Taliban doubles number of bomb attacks on British troops

Cameron pledges UK soldiers won't stay in the country 'a moment longer than necessary'
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The Independent Online

The death of a British soldier from 1st Battalion The Mercian Regiment, who was killed in an explosion in Nahr-e Saraj, Helmand province, yesterday, has taken the death toll to 295 since the start of the conflict nine years ago.

The latest casualty comes as statistics from a secret Nato database reveal the full extent of how British troops are bearing the brunt of bomb and gun attacks in Afghanistan.

Figures obtained by The Independent on Sunday confirm that there were 3,594 improvised explosive device (IED) attacks in southern Afghanistan between October 2009 and March 2010, according to Nato's Combined Information Data Network Exchange. This equates to 21 incidents a day in the part of the country where Britain's 10,000-strong force is based, and is 78 per cent of all IED attacks overall. It represents a 236 per cent increase in attacks compared to the same period last year. Soldiers operating in southern Afghanistan also suffered more direct-fire attacks than forces elsewhere in the country, according to Nato's statistics.

The figures will add to pressure on the Government over Britain's role in Afghanistan. The news comes as David Cameron hinted at a troop withdrawal during a visit to Afghanistan last week. He pledged that he would not keep British service personnel in the country "a moment longer than necessary", and added: "This is the year when we have to make progress." The Prime Minister ruled out sending any more troops, saying it was "not remotely on the UK agenda".

During a joint press conference with the Afghan President, Hamid Karzai, in Kabul last week, Mr Cameron announced that an additional £67m will be made available to help troops deal with IEDs.

The danger being faced by British troops was brought home to the Prime Minister when he had to pull out of a planned trip to a forward patrol base on Thursday amid fears that he had become a target for Taliban assassins.

Tensions in Afghanistan are running high, with the Taliban mounting attacks on the recent "peace jirga" talks held by Mr Karzai with tribal leaders. On the eve of last month's conference, which tried to find a way to persuade insurgents to lay down their arms, the Taliban issued a statement saying that the conference did not represent the Afghan people and was aimed at securing the interest of foreigners.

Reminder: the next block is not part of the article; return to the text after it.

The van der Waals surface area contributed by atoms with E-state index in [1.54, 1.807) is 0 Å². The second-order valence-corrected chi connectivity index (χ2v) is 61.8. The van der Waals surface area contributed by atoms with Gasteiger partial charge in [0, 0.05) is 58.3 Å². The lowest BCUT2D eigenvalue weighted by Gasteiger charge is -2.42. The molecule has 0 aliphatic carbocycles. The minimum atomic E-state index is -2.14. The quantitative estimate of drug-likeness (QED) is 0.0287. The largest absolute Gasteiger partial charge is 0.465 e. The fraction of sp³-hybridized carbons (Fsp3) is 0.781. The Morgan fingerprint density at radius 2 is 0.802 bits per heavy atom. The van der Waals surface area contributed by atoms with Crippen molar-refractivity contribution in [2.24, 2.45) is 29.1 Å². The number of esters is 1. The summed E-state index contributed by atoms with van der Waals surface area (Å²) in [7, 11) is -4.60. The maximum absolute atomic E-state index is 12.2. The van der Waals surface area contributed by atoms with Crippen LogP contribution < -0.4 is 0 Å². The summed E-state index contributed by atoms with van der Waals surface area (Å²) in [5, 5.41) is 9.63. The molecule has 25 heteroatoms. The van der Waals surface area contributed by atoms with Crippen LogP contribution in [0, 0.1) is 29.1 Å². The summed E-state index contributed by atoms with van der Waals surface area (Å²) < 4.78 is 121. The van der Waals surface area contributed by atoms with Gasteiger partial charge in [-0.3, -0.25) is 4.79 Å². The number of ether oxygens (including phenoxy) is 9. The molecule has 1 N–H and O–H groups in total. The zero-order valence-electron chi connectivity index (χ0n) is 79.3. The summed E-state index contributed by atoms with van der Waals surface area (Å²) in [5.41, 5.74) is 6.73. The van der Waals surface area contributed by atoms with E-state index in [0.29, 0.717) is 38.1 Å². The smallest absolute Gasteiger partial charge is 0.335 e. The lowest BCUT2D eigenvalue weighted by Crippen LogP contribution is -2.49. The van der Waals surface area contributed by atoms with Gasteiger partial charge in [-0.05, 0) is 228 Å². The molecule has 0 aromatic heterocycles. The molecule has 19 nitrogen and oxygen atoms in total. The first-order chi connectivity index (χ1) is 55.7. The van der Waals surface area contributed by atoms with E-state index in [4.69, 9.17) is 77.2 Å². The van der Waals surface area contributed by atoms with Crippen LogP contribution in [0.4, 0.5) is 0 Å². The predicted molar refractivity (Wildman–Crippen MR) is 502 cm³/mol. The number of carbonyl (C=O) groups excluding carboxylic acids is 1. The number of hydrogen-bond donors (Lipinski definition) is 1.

And the US Defence Secretary, Robert Gates, admitted on Friday that the road ahead would be "long and hard" and warned that gains "will not come quickly or without high cost".

As the death toll continues to climb, concern about Britain's involvement is growing, with more than three-quarters of Britons backing a withdrawal of troops, said a recent poll for The IoS.

A senior commander involved in planning the deployment of British troops to Helmand Province in 2006 admitted yesterday that the MoD's approach to the mission was flawed. Rear Admiral Chris Parry, speaking on the BBC Radio 4's Today programme, said: "At the time, I think we had an immature approach to what is now known as counter-insurgency. We didn't realise the complexity and character of the context in which we were going to fight. In fact, we didn't envisage we were going to fight." His view was echoed by Tory backbencher Adam Holloway, a member of the Commons Defence Committee, who described Britain's strategy in Helmand as having been "fatally flawed".

A coalition troop "surge" in recent months has resulted in soaring levels of violence and has seen Taliban commanders switch their strategy to avoid large-scale confrontation and increase the use of IEDs.

The coming months could see the death toll rise still further, as coalition forces prepare to move on the Taliban stronghold of Kandahar in what commanders are calling the "most difficult and most important" operation since the war began.

The Army's top bomb disposal officer resigned last month after speaking out about the pressures faced by soldiers in Afghanistan. Colonel Bob Seddon, the principal ammunition technical officer of the Royal Logistics Corps, said he was "very concerned" about the toll being taken on his staff. And Christina Schmid, the widow of Staff Sergeant Olaf Schmid, who died in October while trying to defuse a bomb, claimed her husband was a victim of overstretch. "He was flaking at that point, saying 'I need to step back because I need to recharge', and I don't feel he had that time."

The MoD insisted this weekend that countering the threat from IEDs is a priority. Liam Fox, the Defence Secretary, said: "The threat does not stand still and nor does our response. I will make sure everything possible is done to ensure our forces have what they need to deal with this indiscriminate threat. They deserve nothing less."

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